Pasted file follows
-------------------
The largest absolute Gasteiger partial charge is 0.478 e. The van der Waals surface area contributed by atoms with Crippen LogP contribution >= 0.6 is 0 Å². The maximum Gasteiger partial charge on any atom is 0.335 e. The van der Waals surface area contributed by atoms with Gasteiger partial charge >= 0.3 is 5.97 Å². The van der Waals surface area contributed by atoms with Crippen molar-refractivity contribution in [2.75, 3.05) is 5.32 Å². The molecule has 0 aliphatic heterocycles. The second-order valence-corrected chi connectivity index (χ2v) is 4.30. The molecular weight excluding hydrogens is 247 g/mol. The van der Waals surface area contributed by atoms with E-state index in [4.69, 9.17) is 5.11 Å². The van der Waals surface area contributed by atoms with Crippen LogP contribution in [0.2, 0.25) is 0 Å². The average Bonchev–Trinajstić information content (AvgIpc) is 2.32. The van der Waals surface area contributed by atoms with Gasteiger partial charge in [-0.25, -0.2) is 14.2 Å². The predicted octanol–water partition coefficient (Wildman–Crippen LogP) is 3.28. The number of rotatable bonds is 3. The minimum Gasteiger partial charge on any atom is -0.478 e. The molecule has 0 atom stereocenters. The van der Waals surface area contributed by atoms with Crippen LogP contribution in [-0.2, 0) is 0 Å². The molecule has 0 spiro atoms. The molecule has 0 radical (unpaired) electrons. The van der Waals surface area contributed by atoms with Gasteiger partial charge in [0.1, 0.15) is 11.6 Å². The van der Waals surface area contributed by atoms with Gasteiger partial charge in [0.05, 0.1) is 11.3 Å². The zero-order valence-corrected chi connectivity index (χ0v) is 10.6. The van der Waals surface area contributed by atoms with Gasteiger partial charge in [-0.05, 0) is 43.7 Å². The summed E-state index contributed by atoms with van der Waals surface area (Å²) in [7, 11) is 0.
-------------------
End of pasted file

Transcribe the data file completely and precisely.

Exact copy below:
The largest absolute Gasteiger partial charge is 0.478 e. The van der Waals surface area contributed by atoms with Crippen LogP contribution >= 0.6 is 0 Å². The maximum Gasteiger partial charge on any atom is 0.335 e. The van der Waals surface area contributed by atoms with Gasteiger partial charge >= 0.3 is 5.97 Å². The van der Waals surface area contributed by atoms with Crippen molar-refractivity contribution in [2.75, 3.05) is 5.32 Å². The molecule has 0 aliphatic heterocycles. The second-order valence-corrected chi connectivity index (χ2v) is 4.30. The molecular weight excluding hydrogens is 247 g/mol. The van der Waals surface area contributed by atoms with E-state index in [4.69, 9.17) is 5.11 Å². The van der Waals surface area contributed by atoms with Crippen LogP contribution in [0.2, 0.25) is 0 Å². The average Bonchev–Trinajstić information content (AvgIpc) is 2.32. The van der Waals surface area contributed by atoms with Gasteiger partial charge in [-0.25, -0.2) is 14.2 Å². The predicted octanol–water partition coefficient (Wildman–Crippen LogP) is 3.28. The number of rotatable bonds is 3. The minimum Gasteiger partial charge on any atom is -0.478 e. The molecule has 0 atom stereocenters. The van der Waals surface area contributed by atoms with Crippen LogP contribution in [-0.2, 0) is 0 Å². The molecule has 0 spiro atoms. The molecule has 0 radical (unpaired) electrons. The van der Waals surface area contributed by atoms with Gasteiger partial charge in [0.1, 0.15) is 11.6 Å². The van der Waals surface area contributed by atoms with Gasteiger partial charge in [0.05, 0.1) is 11.3 Å². The zero-order valence-corrected chi connectivity index (χ0v) is 10.6. The van der Waals surface area contributed by atoms with Gasteiger partial charge in [-0.05, 0) is 43.7 Å². The summed E-state index contributed by atoms with van der Waals surface area (Å²) in [7, 11) is 0.